The second global food crisis in 2010-12 again was caused by the increasing use of corn to make biofuel in the US. Global food prices shot through the roof again in 2012, with soybean and corn prices rising by over 50 percent, and the amount of corn used to make biofuel in the US reaching 127 million tons in 2010, or 40.4 percent of the US' total corn production. This means the US used more than 15 percent of the total global corn production in 2010 to make biofuel, which was more than twice the amount of corn consumed as food in North Africa and sub-Saharan Africa. In 2012, the percentage of US corn used to produce biofuel reached 43.2 percent.

Many studies show the use of corn to make biofuel in the US is a main cause of rising global food prices, which could lead to a global food crisis. Yet during the second global food crisis, large US food companies such as Cargill, Bunge, Archer Daniels Midland expanded their biofuel business through mergers and acquisitions, and investments while consuming more than 40 percent of corn produced in the US.

In the second half of 2020, global grain prices began rising again, with wheat prices hitting a record high, and soybean and corn prices approaching record highs. An increasing number of people across the globe face hunger due to skyrocketing food prices thanks to the US' increasing use of corn to produce biofuel. According to the USDA, the US produced 45 million tons of biofuel in 2021, up 8 percent year-on-year.

Assuming three tons of corn is needed to produce one ton of biofuel, the US used 135 million tons of corn for biofuel production in 2021, which is more than the amount of corn (112 million tons) consumed by 1.39 billion people in Africa as food. In the first quarter of this year, the US used 34 million tons of corn to produce biofuel, which is equivalent to the amount of corn consumed as food by the whole of Africa in four months.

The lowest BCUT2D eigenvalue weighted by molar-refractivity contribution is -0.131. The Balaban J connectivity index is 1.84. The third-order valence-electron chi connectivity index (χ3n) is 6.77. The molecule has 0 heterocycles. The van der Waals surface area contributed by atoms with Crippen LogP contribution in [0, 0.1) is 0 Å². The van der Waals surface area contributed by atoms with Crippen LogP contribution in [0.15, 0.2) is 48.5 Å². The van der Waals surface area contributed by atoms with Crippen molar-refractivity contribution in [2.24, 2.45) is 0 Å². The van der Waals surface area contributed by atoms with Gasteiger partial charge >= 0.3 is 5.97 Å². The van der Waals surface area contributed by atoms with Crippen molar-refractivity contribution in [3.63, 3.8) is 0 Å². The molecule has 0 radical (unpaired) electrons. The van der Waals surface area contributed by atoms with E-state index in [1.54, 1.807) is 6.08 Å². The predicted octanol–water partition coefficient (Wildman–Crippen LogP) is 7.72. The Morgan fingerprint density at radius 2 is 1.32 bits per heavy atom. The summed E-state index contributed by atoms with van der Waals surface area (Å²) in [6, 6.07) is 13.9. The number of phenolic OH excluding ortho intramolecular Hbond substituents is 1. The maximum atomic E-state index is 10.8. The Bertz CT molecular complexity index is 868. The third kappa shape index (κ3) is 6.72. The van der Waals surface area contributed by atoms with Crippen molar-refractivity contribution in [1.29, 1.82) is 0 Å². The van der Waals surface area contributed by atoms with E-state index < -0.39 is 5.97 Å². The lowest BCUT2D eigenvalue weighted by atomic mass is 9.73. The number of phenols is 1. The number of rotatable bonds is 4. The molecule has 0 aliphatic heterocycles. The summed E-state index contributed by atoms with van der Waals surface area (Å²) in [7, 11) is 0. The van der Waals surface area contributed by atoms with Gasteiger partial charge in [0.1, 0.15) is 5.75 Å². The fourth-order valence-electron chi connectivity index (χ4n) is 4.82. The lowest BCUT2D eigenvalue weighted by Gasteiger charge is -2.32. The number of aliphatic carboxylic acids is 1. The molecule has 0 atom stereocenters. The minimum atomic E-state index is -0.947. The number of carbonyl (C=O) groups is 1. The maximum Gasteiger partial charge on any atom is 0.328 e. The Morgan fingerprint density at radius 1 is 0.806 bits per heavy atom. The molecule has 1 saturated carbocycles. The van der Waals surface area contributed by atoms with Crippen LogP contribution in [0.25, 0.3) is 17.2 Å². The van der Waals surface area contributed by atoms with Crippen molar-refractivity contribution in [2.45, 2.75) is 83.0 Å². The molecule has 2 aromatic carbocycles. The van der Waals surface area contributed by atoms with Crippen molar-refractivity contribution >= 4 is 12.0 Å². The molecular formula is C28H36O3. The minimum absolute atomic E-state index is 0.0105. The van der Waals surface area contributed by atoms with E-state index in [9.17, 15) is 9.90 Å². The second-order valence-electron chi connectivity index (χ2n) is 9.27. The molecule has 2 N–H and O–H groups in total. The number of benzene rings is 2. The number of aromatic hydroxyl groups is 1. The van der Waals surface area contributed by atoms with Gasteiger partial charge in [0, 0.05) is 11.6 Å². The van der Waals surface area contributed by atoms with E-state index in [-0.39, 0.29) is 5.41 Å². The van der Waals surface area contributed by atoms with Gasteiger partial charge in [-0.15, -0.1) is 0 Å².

Despite the world facing a food crisis, the US administration has announced new subsidies for biofuel production. On April 12, US President Joe Biden announced emergency waivers to spur biofuel production, which further raised global food prices.

On June 3, the USDA announced $700 million worth of subsidies to support biofuel producers. And as part of the efforts to strengthen the Renewable Fuel Standard, the US Environmental Protection Agency recently set the corn-biofuel mandate at a record 15.25 billion gallons. These moves may benefit biofuel producers in the US, but will further raise global food prices.

In the face of an imminent global food crisis, the US' move to use more and more corn to make biofuel is not only selfish but also harmful to the rest of the world, especially the developing countries. The US and some other advanced economies have repeatedly used their monopoly in the agriculture sector to manipulate global food prices and make huge profits at the cost of people's lives in developing countries.

As a member of the international community, therefore, the US should stop using corn to boost biofuel production-instead of accusing other countries of hoarding food grains-for it will intensify global food shortages and hunger.

The author is with the School of Agricultural Economics and Rural Development, Renmin University of China.